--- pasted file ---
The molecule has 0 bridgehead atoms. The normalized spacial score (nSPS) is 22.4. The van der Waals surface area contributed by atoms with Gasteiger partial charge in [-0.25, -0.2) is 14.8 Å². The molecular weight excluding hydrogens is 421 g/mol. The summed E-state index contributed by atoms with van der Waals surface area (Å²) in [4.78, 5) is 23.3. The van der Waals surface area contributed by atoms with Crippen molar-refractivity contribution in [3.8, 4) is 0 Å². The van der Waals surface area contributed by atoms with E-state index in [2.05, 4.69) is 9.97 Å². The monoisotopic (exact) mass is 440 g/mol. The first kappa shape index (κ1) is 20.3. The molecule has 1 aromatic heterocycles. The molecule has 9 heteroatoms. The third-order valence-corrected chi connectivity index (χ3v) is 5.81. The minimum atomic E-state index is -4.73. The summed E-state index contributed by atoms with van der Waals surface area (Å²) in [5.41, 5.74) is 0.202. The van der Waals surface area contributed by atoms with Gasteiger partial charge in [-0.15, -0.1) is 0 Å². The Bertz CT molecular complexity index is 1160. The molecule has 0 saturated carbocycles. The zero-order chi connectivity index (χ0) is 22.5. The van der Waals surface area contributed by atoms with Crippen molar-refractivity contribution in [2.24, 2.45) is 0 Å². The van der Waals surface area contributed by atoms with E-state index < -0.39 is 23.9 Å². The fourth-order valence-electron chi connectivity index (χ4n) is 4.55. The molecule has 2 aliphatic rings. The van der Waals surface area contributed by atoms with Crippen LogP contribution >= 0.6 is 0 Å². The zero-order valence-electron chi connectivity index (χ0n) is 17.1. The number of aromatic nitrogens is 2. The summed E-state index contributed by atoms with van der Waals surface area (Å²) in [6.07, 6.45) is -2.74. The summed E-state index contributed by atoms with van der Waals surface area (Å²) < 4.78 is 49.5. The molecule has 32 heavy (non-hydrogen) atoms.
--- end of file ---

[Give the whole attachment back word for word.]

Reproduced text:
The molecule has 0 bridgehead atoms. The normalized spacial score (nSPS) is 22.4. The van der Waals surface area contributed by atoms with Gasteiger partial charge in [-0.25, -0.2) is 14.8 Å². The molecular weight excluding hydrogens is 421 g/mol. The summed E-state index contributed by atoms with van der Waals surface area (Å²) in [4.78, 5) is 23.3. The van der Waals surface area contributed by atoms with Crippen molar-refractivity contribution in [3.8, 4) is 0 Å². The van der Waals surface area contributed by atoms with E-state index in [2.05, 4.69) is 9.97 Å². The monoisotopic (exact) mass is 440 g/mol. The first kappa shape index (κ1) is 20.3. The molecule has 1 aromatic heterocycles. The molecule has 9 heteroatoms. The third-order valence-corrected chi connectivity index (χ3v) is 5.81. The minimum atomic E-state index is -4.73. The summed E-state index contributed by atoms with van der Waals surface area (Å²) in [5.41, 5.74) is 0.202. The van der Waals surface area contributed by atoms with Gasteiger partial charge in [-0.15, -0.1) is 0 Å². The Bertz CT molecular complexity index is 1160. The molecule has 0 saturated carbocycles. The zero-order chi connectivity index (χ0) is 22.5. The van der Waals surface area contributed by atoms with Crippen molar-refractivity contribution in [2.24, 2.45) is 0 Å². The van der Waals surface area contributed by atoms with E-state index < -0.39 is 23.9 Å². The fourth-order valence-electron chi connectivity index (χ4n) is 4.55. The molecule has 2 aliphatic rings. The van der Waals surface area contributed by atoms with Crippen LogP contribution >= 0.6 is 0 Å². The zero-order valence-electron chi connectivity index (χ0n) is 17.1. The number of aromatic nitrogens is 2. The summed E-state index contributed by atoms with van der Waals surface area (Å²) in [6.07, 6.45) is -2.74. The summed E-state index contributed by atoms with van der Waals surface area (Å²) < 4.78 is 49.5. The molecule has 32 heavy (non-hydrogen) atoms.